“Besides that, they learn to be idlers, gadding about from house to house, and not only idlers but gossips and busybodies, saying what they should not” (1 Tim 5:13 RSV).
There is a serious problem with the internet and the kind of dialogue which often happens on it. Not only does it lack charity, people gossip about those they disagree with, leading to all kinds of false witness. Detraction and calumny are a common practice, despite the fact that both actions are intrinsic evils which run counter to the Eighth Commandment. People who act as if they are concerned about some intrinsic evils show no sense of charity; charity is needful in all things. “If I speak in the tongues of men and of angels, but have not love, I am a noisy gong or a clanging cymbal. And if I have prophetic powers, and understand all mysteries and all knowledge, and if I have all faith, so as to remove mountains, but have not love, I am nothing. If I give away all I have, and if I deliver my body to be burned, but have not love, I gain nothing” (1 Cor. 13:1-3 RSV). It is no wonder such behavior is tied with many other evils: “They were filled with all manner of wickedness, evil, covetousness, malice. Full of envy, murder, strife, deceit, malignity, they are gossips, slanderers, haters of God, insolent, haughty, boastful, inventors of evil, disobedient to parents, foolish, faithless, heartless, ruthless” (Rom 1:29-31 RSV).
Church history is filled with people whose reputations have been unjustly injured. One of my favorite examples is of Ossius of Cordova. Not many people know who he is today, despite the great work he did for the Church. He was considered by St Athanasius to be a father-figure; he helped write the Nicene Creed; he was a staunch defender of the Church; once a confessor of the faith, Constantine called on him to teach him the faith and to speak to the Church on behalf of the emperor. His connection to Constantine meant he was the one who told Constantine which churches to support when Constantine sought to help the Christians rebuild their communities. Those whom Ossius did not support, such as the Novatians, responded by detraction. Eventually, they found a way to ruin Ossius’ reputation in the West.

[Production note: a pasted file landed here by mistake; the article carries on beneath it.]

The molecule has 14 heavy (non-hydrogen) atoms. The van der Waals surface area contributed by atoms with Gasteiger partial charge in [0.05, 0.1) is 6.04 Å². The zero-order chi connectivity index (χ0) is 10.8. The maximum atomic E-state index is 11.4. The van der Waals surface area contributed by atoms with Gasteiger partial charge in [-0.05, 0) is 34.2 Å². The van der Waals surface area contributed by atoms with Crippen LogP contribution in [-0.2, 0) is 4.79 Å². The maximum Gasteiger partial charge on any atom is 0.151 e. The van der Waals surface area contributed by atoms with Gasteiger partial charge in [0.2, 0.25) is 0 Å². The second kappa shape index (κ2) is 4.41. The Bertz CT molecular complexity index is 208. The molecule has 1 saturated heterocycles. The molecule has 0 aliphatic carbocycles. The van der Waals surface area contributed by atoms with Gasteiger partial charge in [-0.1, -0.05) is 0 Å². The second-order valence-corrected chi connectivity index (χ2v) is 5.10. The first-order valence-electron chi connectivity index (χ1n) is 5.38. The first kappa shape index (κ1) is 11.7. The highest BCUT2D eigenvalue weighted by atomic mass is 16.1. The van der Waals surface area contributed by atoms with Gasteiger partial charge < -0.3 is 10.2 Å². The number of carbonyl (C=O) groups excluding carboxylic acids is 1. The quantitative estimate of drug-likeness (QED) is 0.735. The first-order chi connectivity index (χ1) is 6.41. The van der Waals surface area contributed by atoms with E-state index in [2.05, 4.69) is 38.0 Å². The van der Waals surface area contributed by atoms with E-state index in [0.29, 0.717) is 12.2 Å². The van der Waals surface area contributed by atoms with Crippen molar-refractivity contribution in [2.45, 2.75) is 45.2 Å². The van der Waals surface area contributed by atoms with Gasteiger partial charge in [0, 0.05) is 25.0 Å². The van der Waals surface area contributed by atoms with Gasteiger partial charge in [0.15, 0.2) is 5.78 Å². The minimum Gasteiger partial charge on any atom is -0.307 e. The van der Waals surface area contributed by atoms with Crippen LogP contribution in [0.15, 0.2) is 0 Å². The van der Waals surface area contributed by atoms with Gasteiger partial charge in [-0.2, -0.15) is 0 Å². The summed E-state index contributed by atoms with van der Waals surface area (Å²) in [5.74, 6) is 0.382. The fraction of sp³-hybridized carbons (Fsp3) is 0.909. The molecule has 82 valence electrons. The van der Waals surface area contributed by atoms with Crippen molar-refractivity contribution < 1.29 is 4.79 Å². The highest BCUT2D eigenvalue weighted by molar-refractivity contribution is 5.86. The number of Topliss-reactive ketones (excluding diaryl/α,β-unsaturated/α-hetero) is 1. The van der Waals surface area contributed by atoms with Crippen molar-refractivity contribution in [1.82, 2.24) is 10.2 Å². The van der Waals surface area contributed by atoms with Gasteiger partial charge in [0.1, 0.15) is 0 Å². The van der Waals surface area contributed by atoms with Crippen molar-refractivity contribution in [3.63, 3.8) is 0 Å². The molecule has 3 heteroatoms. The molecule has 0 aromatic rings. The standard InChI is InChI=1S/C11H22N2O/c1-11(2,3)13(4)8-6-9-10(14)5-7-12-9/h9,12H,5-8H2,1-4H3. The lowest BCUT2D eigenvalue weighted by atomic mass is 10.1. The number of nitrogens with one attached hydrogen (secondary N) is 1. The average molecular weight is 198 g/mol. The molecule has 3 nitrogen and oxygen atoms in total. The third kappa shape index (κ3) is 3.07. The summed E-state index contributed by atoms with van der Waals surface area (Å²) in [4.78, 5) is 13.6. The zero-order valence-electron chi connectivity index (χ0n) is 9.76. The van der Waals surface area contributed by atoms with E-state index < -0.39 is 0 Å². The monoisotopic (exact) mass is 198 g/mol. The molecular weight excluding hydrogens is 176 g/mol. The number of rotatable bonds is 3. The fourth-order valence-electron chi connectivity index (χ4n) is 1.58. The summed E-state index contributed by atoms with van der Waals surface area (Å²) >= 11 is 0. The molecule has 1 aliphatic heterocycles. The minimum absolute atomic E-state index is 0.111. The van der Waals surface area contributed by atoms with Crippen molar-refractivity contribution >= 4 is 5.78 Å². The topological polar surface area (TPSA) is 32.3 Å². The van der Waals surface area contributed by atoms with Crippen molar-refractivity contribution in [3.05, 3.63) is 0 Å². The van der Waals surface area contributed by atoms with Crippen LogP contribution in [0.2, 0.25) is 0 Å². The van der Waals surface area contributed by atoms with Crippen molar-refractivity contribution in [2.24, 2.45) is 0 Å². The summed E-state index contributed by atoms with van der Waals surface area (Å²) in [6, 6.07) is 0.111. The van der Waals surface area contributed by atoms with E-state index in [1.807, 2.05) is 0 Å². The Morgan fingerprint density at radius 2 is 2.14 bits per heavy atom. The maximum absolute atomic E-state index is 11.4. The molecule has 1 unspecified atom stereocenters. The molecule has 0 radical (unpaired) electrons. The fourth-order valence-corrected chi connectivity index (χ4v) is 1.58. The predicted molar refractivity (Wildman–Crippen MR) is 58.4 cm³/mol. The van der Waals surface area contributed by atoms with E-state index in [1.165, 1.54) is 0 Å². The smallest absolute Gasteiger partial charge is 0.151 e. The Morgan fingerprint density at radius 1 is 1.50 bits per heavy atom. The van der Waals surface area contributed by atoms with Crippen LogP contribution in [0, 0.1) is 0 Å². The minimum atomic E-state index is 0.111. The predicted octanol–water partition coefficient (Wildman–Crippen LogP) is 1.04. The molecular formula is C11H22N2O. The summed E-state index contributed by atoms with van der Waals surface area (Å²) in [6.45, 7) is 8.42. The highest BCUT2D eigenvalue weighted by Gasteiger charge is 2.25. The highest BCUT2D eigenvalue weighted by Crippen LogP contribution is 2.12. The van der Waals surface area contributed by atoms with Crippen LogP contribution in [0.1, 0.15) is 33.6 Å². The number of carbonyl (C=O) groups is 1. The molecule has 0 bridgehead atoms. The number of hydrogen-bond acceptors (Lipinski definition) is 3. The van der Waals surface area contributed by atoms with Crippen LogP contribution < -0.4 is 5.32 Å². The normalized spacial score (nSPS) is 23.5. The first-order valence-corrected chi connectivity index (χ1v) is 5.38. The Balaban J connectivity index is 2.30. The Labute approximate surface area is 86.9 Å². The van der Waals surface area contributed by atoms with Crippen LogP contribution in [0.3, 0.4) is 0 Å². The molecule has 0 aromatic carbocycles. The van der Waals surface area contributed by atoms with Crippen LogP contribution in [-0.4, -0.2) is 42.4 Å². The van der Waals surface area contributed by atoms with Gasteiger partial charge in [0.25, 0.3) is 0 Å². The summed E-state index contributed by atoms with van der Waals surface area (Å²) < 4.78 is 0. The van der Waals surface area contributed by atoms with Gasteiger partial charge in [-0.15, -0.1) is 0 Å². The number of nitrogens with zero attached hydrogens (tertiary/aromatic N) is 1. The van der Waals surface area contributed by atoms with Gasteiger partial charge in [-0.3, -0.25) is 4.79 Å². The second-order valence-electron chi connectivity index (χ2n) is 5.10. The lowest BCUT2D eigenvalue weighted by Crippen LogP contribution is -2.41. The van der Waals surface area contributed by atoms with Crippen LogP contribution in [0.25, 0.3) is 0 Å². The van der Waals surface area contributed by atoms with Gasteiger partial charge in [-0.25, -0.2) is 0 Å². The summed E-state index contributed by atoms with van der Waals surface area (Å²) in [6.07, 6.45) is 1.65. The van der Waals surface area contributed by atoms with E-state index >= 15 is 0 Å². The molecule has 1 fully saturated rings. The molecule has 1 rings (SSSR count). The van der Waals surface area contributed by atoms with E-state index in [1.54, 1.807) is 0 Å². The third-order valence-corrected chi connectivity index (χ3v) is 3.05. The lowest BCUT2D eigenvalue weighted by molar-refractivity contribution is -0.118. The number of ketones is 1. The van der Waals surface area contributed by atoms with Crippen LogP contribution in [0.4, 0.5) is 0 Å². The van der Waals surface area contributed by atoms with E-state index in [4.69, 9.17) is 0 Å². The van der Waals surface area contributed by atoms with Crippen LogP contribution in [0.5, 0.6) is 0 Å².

How was this possible?
When he was an old man, confined, tortured, and with family also being similarly treated, Ossius signed an Arian decree; even though, once he was set free and returned home he denounced what he signed, his one act was able to be used by the Novatians to convince the West that Ossius deserved scorn. St Athanasius, that staunch anti-Arian, nonetheless defended Ossius and his reputation:
Imagine what many of the online inquisition would have done in they lived in the day of St Athanasius and saw him writing this. Athanasius would have been said to be a defender of Arians (for Ossius signed an Arian decree), and so would have been accused of being an Arian himself. They would probably have pointed out his ability to compromise with the homoiousions (the Cappadocians) as secondary proof of Athanasius’ “real” Arian sympathies.
Isn’t is ironic that they often lift up the name of Athanasius as a defender of their fight against the world, when they follow not the charitable spirit of Athanasius, but the extremist spirit of the Novatians who besmeared the reputation of Athanasius’ spiritual father, lying about him for the sake of revenge?!